Another post will follow featuring eight more artists!
A month ago I went to the BA (Hons) Illustration show at Plymouth University. There was so much there that I loved that I won’t be able to fit into one blogpost, so here is the first of my posts on the exhibition. (Edit – here is Part 2, Part 3, Part 4 and Part 5)
The Illustration degree at Plymouth University encourages students to experiment with animation, comics, and illustration for commercial products like cards and labels. This is different from the approach at PCA where you choose a specific pathway for your degree from the beginning, e.g. BA (Hons) Animation. Below are some of my photos of different artist’s work.
Rebecca Hughes had several storyboards on display as well as a monitor showing her animations. I like the simply drawn characters and warm colours.
Wallace Smith (Instagram) illustrates comics and zines. I like how Wallace has chosen colours reminiscent of a sunrise for his morning scene.
Anne Helene Åmo (Instagram) had on display this heavily detailed and quite sad scene which I found really emotional.
Emily Mead (Instagram) does greetings cards illustrations with a humorous tone. The colouring looks like it could have been done in watercolour and the inking on the second image below has a cool, sketchy texture to it.
Chris Perry (Instagram) had on display some dramatic and creepy linocut pieces which illustrate a picture book. I think the two-tone artwork is very striking.
Frankie Hill (Instagram) illustrated the walls of their display with an enormous creature which really stood out. I like the different shading techniques they used on their pen drawing of a character with horns and it would make a great t-shirt print.
Hannah Cavaney had character and concept art on display. When I look at the image below I feel like I have been on a journey and the end is in sight. The character below is cute and her different expressions make her look confident and opinionated.
Verity Robson (Instagram) has illustrated a picture book about bereavement called Letters to Dad. Her simple artwork and messages give the effect of being drawn by a child and help make sense of a really difficult subject.
Another post with more from the exhibition will follow!
On Friday I went to the Opening event for the Plymouth University Illustration Years One and Two Show at Victuals Cafe at Royal William Yard. The artworks are printed onto long strips of paper hung from the ceiling in double-sided rows so you can walk up and down between them like alleyways of artwork. I met several of the illustrators whose work is on display and saw a lot of different styles of work.
Isabelle Hobbs is a second year student and she says she usually works on till rolls to make long streams of art. She told me she focuses on drawing women and their faces, hair and outfits and said “subconsciously I think I draw myself a lot”. She said that for her “doodling is a natural process, like breathing”. I like how in some areas Isabelle puts in lots of detail but in other areas her drawing is really simple.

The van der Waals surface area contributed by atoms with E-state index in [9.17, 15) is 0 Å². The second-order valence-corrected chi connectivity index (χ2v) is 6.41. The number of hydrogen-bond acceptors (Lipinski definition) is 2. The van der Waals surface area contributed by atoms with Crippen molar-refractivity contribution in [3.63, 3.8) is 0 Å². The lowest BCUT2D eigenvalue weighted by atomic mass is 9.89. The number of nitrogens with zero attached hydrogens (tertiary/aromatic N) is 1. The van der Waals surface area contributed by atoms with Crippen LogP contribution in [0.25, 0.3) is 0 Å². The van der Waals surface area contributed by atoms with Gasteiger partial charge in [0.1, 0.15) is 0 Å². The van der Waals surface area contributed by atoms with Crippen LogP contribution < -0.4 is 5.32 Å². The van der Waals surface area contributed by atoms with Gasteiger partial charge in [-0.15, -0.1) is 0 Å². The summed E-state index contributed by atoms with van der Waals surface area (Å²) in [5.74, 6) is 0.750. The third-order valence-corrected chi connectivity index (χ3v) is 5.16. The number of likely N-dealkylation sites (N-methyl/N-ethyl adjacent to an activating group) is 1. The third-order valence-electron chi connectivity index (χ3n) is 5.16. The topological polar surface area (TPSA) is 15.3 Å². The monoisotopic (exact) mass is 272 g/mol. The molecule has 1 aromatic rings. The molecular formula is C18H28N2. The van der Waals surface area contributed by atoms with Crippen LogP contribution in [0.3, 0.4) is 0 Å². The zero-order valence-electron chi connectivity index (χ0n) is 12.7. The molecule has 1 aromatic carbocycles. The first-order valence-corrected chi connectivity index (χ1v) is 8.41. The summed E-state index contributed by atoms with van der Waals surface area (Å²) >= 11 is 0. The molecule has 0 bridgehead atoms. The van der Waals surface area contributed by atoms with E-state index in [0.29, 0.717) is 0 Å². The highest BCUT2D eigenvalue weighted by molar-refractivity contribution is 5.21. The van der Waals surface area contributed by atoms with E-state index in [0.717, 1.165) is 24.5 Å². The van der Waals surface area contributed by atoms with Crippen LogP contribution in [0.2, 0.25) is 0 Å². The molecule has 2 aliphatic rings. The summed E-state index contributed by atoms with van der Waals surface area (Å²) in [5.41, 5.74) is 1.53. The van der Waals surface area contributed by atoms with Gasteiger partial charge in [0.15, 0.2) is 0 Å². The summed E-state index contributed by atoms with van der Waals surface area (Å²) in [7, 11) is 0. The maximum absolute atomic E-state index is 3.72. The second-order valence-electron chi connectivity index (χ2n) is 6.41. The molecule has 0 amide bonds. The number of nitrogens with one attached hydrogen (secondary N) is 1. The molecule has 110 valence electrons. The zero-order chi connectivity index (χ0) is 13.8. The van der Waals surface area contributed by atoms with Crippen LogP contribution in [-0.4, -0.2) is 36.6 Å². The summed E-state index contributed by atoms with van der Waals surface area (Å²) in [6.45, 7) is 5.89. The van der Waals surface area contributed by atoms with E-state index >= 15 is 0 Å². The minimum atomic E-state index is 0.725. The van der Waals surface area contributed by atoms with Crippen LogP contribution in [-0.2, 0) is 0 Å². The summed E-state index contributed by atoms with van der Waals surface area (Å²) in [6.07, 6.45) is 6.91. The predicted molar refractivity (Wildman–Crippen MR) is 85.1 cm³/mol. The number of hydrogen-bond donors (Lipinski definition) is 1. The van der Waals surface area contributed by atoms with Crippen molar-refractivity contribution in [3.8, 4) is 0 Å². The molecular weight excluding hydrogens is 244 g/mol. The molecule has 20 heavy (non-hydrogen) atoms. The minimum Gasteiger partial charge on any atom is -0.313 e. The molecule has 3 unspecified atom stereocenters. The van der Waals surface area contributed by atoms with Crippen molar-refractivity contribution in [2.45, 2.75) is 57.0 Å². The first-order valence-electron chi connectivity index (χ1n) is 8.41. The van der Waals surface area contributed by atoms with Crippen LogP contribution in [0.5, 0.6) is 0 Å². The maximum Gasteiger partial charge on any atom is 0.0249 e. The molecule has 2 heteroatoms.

Jennie Scampton‘s piece was for a project on narrative sequence and is the first comic she has made. She said “I love anything to do with legends, myths and history” and so she chose to draw her comic about the Egyptian Gods onto a real papyrus scroll and within the shape of a sarcophagus. Jennie’s comic is really cleverly done and the story is very funny.
Seren Pascoe-Davies’ said she did her colourful piece Psychotropics on the theme of Visions. She drew the line art on A3 paper then added colour using a tablet and Photoshop. I like the colours she has chosen which work really well together and her curly line work. The piece feels very dreamlike.
Iona Desouza told me that she is interested in rural traditions and “things being lost”. I like how this illustration is quite busy with layers of pencil drawn objects on top of each other.
Keir Nicholson‘s comic focuses on a character called Steve the Robot. Keir described how in his comic Steve goes to work on a normal day but that “his day takes a turn for the worst” and that the story “is about how terrorism can strike at any time”. I like the limited colour palette Keir has chosen to use and his cute character.
Sophie Mahadevan has two pieces on display. She described the process of making this print to me, and it is a complicated process involving etching on to a copper plate then dipping the plate into acid multiple times to create layers of depth and make the print look three-dimensional. She said she had never tried this before and she really enjoyed how the first year of her course was very experimental. I think the tones of blue used in this make the piece seem melancholy.
Chloe Drage‘s piece on display is very peaceful and she told me that her goal was to “use nature to tackle depression”. She usually works in pencil and said “I don’t usually work digitally, so I stepped out of my comfort zone” when working on this piece. This was my favourite piece in the exhibition and I think this piece would be great concept art for the opening of a video game. It is calm but mysterious, I wonder if she is a tiny girl on normal sized lily pads or a normal sized girl in a world of giants.
This exhibition is on until the 22nd of May and anyone interested in illustration or what young artists are making in Plymouth should try to go along and see it themselves. I want to thank all of the artists above for speaking to me about their work. Thank you also to John Kilburn and Ashley Potter who spoke to me about the exhibition and are Plymouth University BA Hons Illustration tutors.
Some of the other pieces I enjoyed at the exhibition are pictured below but unfortunately I didn’t get to meet these artists. I would be happy to add credit for the art and a link to all of the artists in my photographs below, just contact me and I will edit my post 😀
Edited to add: The illustrations below are by Plymouth University students Daniele Caruso, Elise Arden-Trew, Sophie Evans, and Millicent Venton.